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What is being tested?

An ENA (Extractable Nuclear Antigen Antibodies) panel detects the presence of one or more specific autoantibodies in the blood. Autoantibodies are produced when a person's immune system mistakenly targets and attacks the body's own tissues. This attack can cause inflammation, tissue damage, and other signs and symptoms that are associated with an autoimmune disorder.

ENA are a subset of antinuclear antibodies (ANA), antibodies directed against proteins found in the nucleus of cells. Certain autoimmune disorders are characteristically associated with the presence of one or more extractable nuclear antigen antibodies. This association can be used to help diagnose an autoimmune disorder and to distinguish between disorders.

The ENA panel is typically a group of 6-10 autoantibody tests. The number of tests offered will depend on the laboratory and the needs of the doctors and patients it serves. ENA panel tests, and other less common ENA tests, may be able to be ordered separately depending on the laboratory.

The most common panel in Australia at present would include at least these antibodies:

Anti-RNPAnti-U(1) RN, Anti- Ribonucleoprotein
Anti-SmSmith Antibody
Anti-SSA (Ro)Anti-Sjögren Sydnrome A
Anti-SSB (La)Anti-Sjögren Syndrome B
SCI-70Scleroderma Antibodies; anti-topoisomerase
Anti-Jo-1Antihistidyl Transfer RNA Synthase Antibodies

How is it used?

The ENA panel is usually ordered following a positive ANA test in people who have clinical signs of an autoimmune disorder. ENA panel is used to help diagnose mixed connective tissue disease (MCTD), systemic lupus erythematosus (SLE), Sjögren syndrome, scleroderma and myositis.

For more on these diseases, visit the Australian Society of Clinical Immunology and Allergy and the Australian Rheumatology Association web site.

An ENA panel may also be ordered if a doctor suspects that a person with a known autoimmune disorder has developed an additional disorder.

When is it requested?

An ENA panel is ordered when a person has symptoms that could be due to an autoimmune disorder and has a positive ANA test. Signs and symptoms of autoimmune disorders are highly variable and can involve several different areas of the body. They may include:

  • Fever and persistent fatigue
  • Muscle pain
  • Joint swelling and/or pain
  • Skin rash
  • Sensitivity to ultraviolet light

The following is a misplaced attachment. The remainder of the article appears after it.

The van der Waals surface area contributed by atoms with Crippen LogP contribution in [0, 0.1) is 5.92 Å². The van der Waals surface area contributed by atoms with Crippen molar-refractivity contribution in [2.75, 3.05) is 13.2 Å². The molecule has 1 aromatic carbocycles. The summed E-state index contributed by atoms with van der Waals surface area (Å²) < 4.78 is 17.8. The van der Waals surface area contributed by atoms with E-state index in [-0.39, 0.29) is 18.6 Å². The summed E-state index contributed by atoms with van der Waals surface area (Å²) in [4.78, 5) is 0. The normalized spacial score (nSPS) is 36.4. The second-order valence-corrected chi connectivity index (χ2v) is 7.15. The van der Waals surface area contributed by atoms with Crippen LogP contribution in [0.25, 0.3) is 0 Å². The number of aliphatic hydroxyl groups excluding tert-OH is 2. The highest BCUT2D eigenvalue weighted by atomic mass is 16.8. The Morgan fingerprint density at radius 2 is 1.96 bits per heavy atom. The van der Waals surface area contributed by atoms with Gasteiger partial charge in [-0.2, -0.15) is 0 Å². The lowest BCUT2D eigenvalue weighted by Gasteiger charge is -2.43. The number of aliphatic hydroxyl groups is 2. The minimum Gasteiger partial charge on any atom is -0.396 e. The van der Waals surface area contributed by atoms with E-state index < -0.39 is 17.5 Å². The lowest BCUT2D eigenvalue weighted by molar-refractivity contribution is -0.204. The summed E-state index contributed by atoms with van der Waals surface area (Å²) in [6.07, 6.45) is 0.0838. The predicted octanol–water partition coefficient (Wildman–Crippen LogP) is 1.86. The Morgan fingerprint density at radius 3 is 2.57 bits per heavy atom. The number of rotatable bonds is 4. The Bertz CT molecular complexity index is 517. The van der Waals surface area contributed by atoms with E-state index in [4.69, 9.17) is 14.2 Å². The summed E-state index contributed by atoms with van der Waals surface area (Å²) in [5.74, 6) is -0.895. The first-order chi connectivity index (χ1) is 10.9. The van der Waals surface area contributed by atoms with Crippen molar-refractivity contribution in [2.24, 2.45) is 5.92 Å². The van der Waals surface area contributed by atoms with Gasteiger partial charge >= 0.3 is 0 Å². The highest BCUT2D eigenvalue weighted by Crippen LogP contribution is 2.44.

• Raynaud's phenomenon
  • Kidney damage (with proteinuria)
  • Neurologic symptoms such as seizures, depression, psychoses
  • Haemolytic anaemia or low white blood cell count (leukopenia)

The ENA panel, or one or more of its component tests, may be repeated when initial test results are negative but clinical signs persist. Testing may also be ordered when a person has been diagnosed with an autoimmune disorder and at some point develops symptoms that may be due to an additional autoimmune disorder.

What does the result mean?

Diagnoses of autoimmune diseases are typically based on the characteristic signs and symptoms and on results of autoantibody tests. ENA panel results help support the diagnosis of autoimmune disorders. Studies have shown that each of these autoantibodies is frequently detected in people who have a specific autoimmune disorder and is less frequently detected or not detected in those without the disease.

The pattern of positive and negative results obtained with an ENA panel is evaluated in conjunction with a person's clinical findings. If someone has symptoms that suggest a specific autoimmune disorder and the corresponding ENA autoantibody is positive, then it is likely that the person has that condition.

If a person has symptoms but the autoantibody is not present, it could mean that they have not yet developed the autoantibody, or it may mean that the person's symptoms are due to another condition.

The interpretation of ENA panel testing is provided in the table below:

Anti-RNPPositive in 95- 100% of MCTD; may also be positive with SLE, scleroderma and rheumatoid arthritis.
Anti-SmPositive in 5-10% of those with SLE; very specific for this disease
Anti-SSA (Ro)Positive in up to 100% of those with Sjögren's syndrome; may also be positive with SLE
Anti-SSB (La)Positive in up to 100% of those with Sjögren's syndrome; may also be positive with SLE and scleroderma; rarely present without anti-SSA
SCI-70Positive in up to 20% of those with Scleroderma
Anti-Jo-1Positive in up to 20% of idiopathic inflammatory myositis including those with skin and lung involvement

Is there anything else I should know?

ENA are referred to as "extractable" or "saline-extracted" because of the laboratory method originally used to discover and work with these antigens. More than 100 ENA antigens have been identified, but only a few are routinely tested.

Common questions

  • Will my ENA autoantibodies ever go away?

Levels may fluctuate and loss of the ability to detect some ENA antibodies may occur in disease remission.

  • Can the ENA panel be performed at my doctor's office?

No. The ENA tests require specialised equipment and skilled laboratory scientists. Your sample will need to be sent to a laboratory that performs these tests.

  • Should everyone have an ENA panel done?

Autoantibody testing is only necessary when a person has symptoms that suggest an autoimmune disorder. Most people will never need to have an ENA panel performed.

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